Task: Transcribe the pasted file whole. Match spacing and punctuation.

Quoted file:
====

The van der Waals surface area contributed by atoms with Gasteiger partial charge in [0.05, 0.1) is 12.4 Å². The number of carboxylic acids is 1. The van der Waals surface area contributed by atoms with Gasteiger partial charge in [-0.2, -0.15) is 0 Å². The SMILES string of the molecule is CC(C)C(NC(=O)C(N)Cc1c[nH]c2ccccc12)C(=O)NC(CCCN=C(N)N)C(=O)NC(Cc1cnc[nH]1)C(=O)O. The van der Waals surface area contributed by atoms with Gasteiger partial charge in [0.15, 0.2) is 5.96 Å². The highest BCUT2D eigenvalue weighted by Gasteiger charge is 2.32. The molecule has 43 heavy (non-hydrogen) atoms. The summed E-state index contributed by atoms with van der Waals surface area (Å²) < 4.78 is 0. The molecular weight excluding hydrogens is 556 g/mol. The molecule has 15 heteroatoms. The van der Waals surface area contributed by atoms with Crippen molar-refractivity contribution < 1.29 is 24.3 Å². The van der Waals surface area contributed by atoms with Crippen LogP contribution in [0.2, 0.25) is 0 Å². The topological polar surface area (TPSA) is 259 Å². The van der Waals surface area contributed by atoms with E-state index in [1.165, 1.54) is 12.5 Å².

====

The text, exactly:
The van der Waals surface area contributed by atoms with Gasteiger partial charge in [0.05, 0.1) is 12.4 Å². The number of carboxylic acids is 1. The van der Waals surface area contributed by atoms with Gasteiger partial charge in [-0.2, -0.15) is 0 Å². The SMILES string of the molecule is CC(C)C(NC(=O)C(N)Cc1c[nH]c2ccccc12)C(=O)NC(CCCN=C(N)N)C(=O)NC(Cc1cnc[nH]1)C(=O)O. The van der Waals surface area contributed by atoms with Gasteiger partial charge in [0.15, 0.2) is 5.96 Å². The highest BCUT2D eigenvalue weighted by Gasteiger charge is 2.32. The molecule has 43 heavy (non-hydrogen) atoms. The summed E-state index contributed by atoms with van der Waals surface area (Å²) < 4.78 is 0. The molecular weight excluding hydrogens is 556 g/mol. The molecule has 15 heteroatoms. The van der Waals surface area contributed by atoms with Crippen molar-refractivity contribution < 1.29 is 24.3 Å². The van der Waals surface area contributed by atoms with Crippen LogP contribution in [0.2, 0.25) is 0 Å². The topological polar surface area (TPSA) is 259 Å². The van der Waals surface area contributed by atoms with E-state index in [1.165, 1.54) is 12.5 Å².